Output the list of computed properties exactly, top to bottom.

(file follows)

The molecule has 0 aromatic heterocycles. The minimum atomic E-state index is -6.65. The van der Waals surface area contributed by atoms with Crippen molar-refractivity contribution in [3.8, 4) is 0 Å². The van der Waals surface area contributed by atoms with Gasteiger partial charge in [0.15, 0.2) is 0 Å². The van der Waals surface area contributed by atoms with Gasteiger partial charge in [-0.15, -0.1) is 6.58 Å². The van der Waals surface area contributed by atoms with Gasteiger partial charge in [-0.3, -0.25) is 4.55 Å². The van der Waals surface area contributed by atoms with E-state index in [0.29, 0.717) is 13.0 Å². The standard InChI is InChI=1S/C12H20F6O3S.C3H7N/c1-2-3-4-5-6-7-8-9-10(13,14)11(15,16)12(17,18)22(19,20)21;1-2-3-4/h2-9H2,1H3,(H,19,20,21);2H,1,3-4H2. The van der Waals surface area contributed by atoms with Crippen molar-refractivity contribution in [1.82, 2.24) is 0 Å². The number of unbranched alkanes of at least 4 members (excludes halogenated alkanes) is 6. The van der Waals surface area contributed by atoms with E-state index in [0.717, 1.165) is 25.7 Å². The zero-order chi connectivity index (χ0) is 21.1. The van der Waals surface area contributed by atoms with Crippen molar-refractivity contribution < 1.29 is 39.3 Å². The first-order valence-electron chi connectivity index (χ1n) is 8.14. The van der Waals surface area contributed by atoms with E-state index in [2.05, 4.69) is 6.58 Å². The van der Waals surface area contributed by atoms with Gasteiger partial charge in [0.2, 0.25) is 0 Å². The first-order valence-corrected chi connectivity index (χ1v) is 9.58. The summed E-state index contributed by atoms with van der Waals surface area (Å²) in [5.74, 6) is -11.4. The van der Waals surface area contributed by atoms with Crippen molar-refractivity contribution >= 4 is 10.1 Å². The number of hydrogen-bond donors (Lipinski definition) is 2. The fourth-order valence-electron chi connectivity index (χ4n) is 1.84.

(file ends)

The molecule has 0 aromatic heterocycles. The minimum atomic E-state index is -6.65. The van der Waals surface area contributed by atoms with Crippen molar-refractivity contribution in [3.8, 4) is 0 Å². The van der Waals surface area contributed by atoms with Gasteiger partial charge in [0.15, 0.2) is 0 Å². The van der Waals surface area contributed by atoms with Gasteiger partial charge in [-0.15, -0.1) is 6.58 Å². The van der Waals surface area contributed by atoms with Gasteiger partial charge in [-0.3, -0.25) is 4.55 Å². The van der Waals surface area contributed by atoms with E-state index in [0.29, 0.717) is 13.0 Å². The standard InChI is InChI=1S/C12H20F6O3S.C3H7N/c1-2-3-4-5-6-7-8-9-10(13,14)11(15,16)12(17,18)22(19,20)21;1-2-3-4/h2-9H2,1H3,(H,19,20,21);2H,1,3-4H2. The van der Waals surface area contributed by atoms with Crippen molar-refractivity contribution in [1.82, 2.24) is 0 Å². The number of unbranched alkanes of at least 4 members (excludes halogenated alkanes) is 6. The van der Waals surface area contributed by atoms with E-state index in [0.717, 1.165) is 25.7 Å². The zero-order chi connectivity index (χ0) is 21.1. The van der Waals surface area contributed by atoms with Crippen molar-refractivity contribution < 1.29 is 39.3 Å². The first-order valence-electron chi connectivity index (χ1n) is 8.14. The van der Waals surface area contributed by atoms with E-state index in [2.05, 4.69) is 6.58 Å². The van der Waals surface area contributed by atoms with Gasteiger partial charge in [0.2, 0.25) is 0 Å². The first-order valence-corrected chi connectivity index (χ1v) is 9.58. The summed E-state index contributed by atoms with van der Waals surface area (Å²) in [5.74, 6) is -11.4. The van der Waals surface area contributed by atoms with Crippen molar-refractivity contribution >= 4 is 10.1 Å². The number of hydrogen-bond donors (Lipinski definition) is 2. The fourth-order valence-electron chi connectivity index (χ4n) is 1.84.